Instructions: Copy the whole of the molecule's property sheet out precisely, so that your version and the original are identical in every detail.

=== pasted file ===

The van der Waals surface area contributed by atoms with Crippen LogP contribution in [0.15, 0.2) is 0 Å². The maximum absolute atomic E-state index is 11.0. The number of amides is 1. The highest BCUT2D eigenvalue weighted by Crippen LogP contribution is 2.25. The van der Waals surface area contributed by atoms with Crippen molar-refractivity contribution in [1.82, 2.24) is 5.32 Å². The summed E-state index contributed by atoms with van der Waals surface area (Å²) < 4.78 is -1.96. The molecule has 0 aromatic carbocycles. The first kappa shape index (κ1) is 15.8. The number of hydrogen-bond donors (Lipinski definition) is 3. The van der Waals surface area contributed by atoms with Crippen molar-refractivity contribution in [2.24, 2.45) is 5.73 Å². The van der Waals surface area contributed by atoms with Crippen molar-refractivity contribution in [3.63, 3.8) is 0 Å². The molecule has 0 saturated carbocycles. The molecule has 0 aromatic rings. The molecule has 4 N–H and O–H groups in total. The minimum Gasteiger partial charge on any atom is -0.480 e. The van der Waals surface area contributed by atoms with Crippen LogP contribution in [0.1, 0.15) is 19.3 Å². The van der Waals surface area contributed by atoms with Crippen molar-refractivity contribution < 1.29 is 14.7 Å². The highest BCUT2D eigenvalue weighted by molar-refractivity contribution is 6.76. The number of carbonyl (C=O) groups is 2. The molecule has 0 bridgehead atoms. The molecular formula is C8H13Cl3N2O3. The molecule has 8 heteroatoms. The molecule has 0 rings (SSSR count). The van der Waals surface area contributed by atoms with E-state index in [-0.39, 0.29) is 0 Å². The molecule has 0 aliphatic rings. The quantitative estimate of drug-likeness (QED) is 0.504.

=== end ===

The van der Waals surface area contributed by atoms with Crippen LogP contribution in [0.15, 0.2) is 0 Å². The maximum absolute atomic E-state index is 11.0. The number of amides is 1. The highest BCUT2D eigenvalue weighted by Crippen LogP contribution is 2.25. The van der Waals surface area contributed by atoms with Crippen molar-refractivity contribution in [1.82, 2.24) is 5.32 Å². The summed E-state index contributed by atoms with van der Waals surface area (Å²) < 4.78 is -1.96. The molecule has 0 aromatic carbocycles. The first kappa shape index (κ1) is 15.8. The number of hydrogen-bond donors (Lipinski definition) is 3. The van der Waals surface area contributed by atoms with Crippen molar-refractivity contribution in [2.24, 2.45) is 5.73 Å². The van der Waals surface area contributed by atoms with Crippen molar-refractivity contribution in [3.63, 3.8) is 0 Å². The molecule has 0 saturated carbocycles. The molecule has 0 aromatic rings. The molecule has 4 N–H and O–H groups in total. The minimum Gasteiger partial charge on any atom is -0.480 e. The van der Waals surface area contributed by atoms with Crippen LogP contribution in [0.1, 0.15) is 19.3 Å². The van der Waals surface area contributed by atoms with Crippen molar-refractivity contribution < 1.29 is 14.7 Å². The highest BCUT2D eigenvalue weighted by molar-refractivity contribution is 6.76. The number of carbonyl (C=O) groups is 2. The molecule has 0 bridgehead atoms. The molecular formula is C8H13Cl3N2O3. The molecule has 8 heteroatoms. The molecule has 0 rings (SSSR count). The van der Waals surface area contributed by atoms with E-state index in [-0.39, 0.29) is 0 Å². The molecule has 0 aliphatic rings. The quantitative estimate of drug-likeness (QED) is 0.504.